6 Tips for Saving Your Furniture, Your Cat’s Claws & Everyone’s Sanity
“This is why we can’t have nice things.”
Whether it’s said in response to Kitty Katrina scratching the couch or Fido the Fearless’ submissive urination (on your carpet), this is a too-common refrain in pet-loving households. But the truth is that a little management and a few cat-friendly concessions can go a long way. Last week, we tackled the indoor-outdoor cat debate and looked at a few ways to help your cat stay safe and happy. This week let’s look at furniture scratching, what drives it and some declaw alternatives that your cat will thank you for.
Why cats scratch furniture
From domestic house cats to lions in the wild, all cats scratch. And they don’t scratch at the corner of the couch to upset you — though it does a good job at it. They actually scratch for good reasons.
Cats need to scratch in order to trim their nails, stretch and say, “This is mine.” Did you know cats even have scent glands in their paws that reinforce this territorial marking as they scratch? “The scent glands in his paw pads get used when he scratches on objects for marking” notes cat behaviorist and author Pam Johnson-Bennett in her article on scent communication. “In addition to leaving a visual mark from his claws, he leaves an olfactory mark through the scent glands.” Thus, scratching is literally for their physical and mental health!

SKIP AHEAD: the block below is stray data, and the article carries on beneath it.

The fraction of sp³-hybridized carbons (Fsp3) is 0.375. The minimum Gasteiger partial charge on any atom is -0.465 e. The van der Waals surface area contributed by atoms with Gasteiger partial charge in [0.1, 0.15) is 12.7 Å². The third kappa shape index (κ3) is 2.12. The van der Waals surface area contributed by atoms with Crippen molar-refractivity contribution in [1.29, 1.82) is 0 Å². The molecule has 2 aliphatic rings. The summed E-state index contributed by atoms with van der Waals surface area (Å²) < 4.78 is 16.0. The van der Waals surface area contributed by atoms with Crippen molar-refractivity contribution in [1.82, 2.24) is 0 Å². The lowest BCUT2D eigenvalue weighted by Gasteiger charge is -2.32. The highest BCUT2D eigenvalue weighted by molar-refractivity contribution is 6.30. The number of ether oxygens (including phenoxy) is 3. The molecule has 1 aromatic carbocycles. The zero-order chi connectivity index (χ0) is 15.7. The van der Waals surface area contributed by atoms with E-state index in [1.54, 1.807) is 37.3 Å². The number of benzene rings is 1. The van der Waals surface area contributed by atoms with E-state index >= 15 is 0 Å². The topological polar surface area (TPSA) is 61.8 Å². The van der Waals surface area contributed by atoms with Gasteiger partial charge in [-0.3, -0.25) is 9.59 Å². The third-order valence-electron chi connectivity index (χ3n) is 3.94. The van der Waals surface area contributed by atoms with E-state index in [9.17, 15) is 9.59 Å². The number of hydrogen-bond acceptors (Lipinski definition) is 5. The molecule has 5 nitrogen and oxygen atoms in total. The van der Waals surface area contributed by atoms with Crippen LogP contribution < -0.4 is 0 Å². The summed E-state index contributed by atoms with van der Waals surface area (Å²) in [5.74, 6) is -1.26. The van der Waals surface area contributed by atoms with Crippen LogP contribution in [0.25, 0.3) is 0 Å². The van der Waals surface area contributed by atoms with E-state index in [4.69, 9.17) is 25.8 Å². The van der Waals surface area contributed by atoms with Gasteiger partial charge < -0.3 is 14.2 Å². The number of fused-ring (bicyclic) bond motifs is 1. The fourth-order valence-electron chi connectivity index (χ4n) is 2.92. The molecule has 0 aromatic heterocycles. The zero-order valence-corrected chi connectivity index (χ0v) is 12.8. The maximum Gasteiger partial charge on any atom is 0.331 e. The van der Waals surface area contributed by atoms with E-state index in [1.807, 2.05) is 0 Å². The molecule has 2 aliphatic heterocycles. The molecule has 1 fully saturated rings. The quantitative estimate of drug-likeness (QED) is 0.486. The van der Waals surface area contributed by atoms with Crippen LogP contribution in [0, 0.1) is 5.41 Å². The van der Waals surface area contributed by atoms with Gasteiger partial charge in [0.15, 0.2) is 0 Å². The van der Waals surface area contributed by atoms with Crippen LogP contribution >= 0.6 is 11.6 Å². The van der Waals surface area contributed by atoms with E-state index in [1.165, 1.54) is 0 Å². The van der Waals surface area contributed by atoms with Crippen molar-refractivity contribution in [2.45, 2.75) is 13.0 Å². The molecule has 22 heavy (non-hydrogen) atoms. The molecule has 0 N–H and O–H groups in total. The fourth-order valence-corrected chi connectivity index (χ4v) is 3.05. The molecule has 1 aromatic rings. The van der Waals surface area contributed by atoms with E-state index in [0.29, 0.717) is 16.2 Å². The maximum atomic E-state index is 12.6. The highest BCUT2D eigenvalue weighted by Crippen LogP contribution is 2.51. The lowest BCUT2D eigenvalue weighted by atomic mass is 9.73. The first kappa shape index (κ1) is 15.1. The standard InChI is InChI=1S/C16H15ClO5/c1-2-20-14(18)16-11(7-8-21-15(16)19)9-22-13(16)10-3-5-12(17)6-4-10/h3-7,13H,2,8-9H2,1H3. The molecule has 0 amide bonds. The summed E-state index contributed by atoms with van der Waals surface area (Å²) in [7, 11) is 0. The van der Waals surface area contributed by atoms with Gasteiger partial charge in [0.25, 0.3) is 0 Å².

Declawing can make things oh-so-much worse
Unfortunately, here in the U.S., declawing is suggested by some as a possible way to save your furniture. (It’s actually considered inhumane and illegal in places like the U.K.) However, too few people are aware of the real physical and behavioral side effects declawing can cause before they do it — side effects that are often a lot worse and may be permanent.
For example, when you declaw a cat, you take away his first line of defense, leaving biting as the only remaining solution for some. “People who are worried about being scratched, especially those with immunodeficiencies or bleeding disorders, may be told incorrectly that their health will be protected by declawing their cats,” notes the Humane Society website. “However, infectious disease specialists don't recommend declawing. The risk from scratches for these people is less than those from bites.” In my 16-plus years working in the animal welfare industry, I’ve seen and known too many cats who lose their bite inhibition after declawing, causing a much more serious problem in the household.
The experts over at PetCoach have seen other serious declawing difficulties as well. “There are many complications that can happen [after declawing your cat], from lifelong pain, regrowth of the bone tissue which can cause deformation and lifelong behavioral issues. Many cats who are declawed become biters and stop using their litter boxes due to the pain in their feet.” Often, cats who develop these issues will end up surrendered to shelters or euthanized for behavior problems that were not present before declawing. (Having other misbehavior problems? Check out the "7 Common Mistakes Cat Owners Make.")